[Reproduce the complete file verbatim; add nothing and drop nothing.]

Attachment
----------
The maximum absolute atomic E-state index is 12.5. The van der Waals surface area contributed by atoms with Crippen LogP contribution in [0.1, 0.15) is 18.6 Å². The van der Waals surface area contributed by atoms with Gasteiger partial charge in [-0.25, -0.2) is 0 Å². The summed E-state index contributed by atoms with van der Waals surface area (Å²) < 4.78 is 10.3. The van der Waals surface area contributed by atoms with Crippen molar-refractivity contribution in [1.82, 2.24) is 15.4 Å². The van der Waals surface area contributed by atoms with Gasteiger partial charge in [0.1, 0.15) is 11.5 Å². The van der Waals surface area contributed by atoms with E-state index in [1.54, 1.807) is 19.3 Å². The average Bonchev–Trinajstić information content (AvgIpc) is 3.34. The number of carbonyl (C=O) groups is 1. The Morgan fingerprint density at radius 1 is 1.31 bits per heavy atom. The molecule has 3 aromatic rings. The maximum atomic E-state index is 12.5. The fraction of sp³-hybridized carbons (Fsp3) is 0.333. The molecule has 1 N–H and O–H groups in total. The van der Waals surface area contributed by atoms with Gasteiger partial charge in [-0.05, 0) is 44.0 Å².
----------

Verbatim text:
The maximum absolute atomic E-state index is 12.5. The van der Waals surface area contributed by atoms with Crippen LogP contribution in [0.1, 0.15) is 18.6 Å². The van der Waals surface area contributed by atoms with Gasteiger partial charge in [-0.25, -0.2) is 0 Å². The summed E-state index contributed by atoms with van der Waals surface area (Å²) < 4.78 is 10.3. The van der Waals surface area contributed by atoms with Crippen molar-refractivity contribution in [1.82, 2.24) is 15.4 Å². The van der Waals surface area contributed by atoms with Gasteiger partial charge in [0.1, 0.15) is 11.5 Å². The van der Waals surface area contributed by atoms with E-state index in [1.54, 1.807) is 19.3 Å². The average Bonchev–Trinajstić information content (AvgIpc) is 3.34. The number of carbonyl (C=O) groups is 1. The Morgan fingerprint density at radius 1 is 1.31 bits per heavy atom. The molecule has 3 aromatic rings. The maximum atomic E-state index is 12.5. The fraction of sp³-hybridized carbons (Fsp3) is 0.333. The molecule has 1 N–H and O–H groups in total. The van der Waals surface area contributed by atoms with Gasteiger partial charge in [-0.05, 0) is 44.0 Å².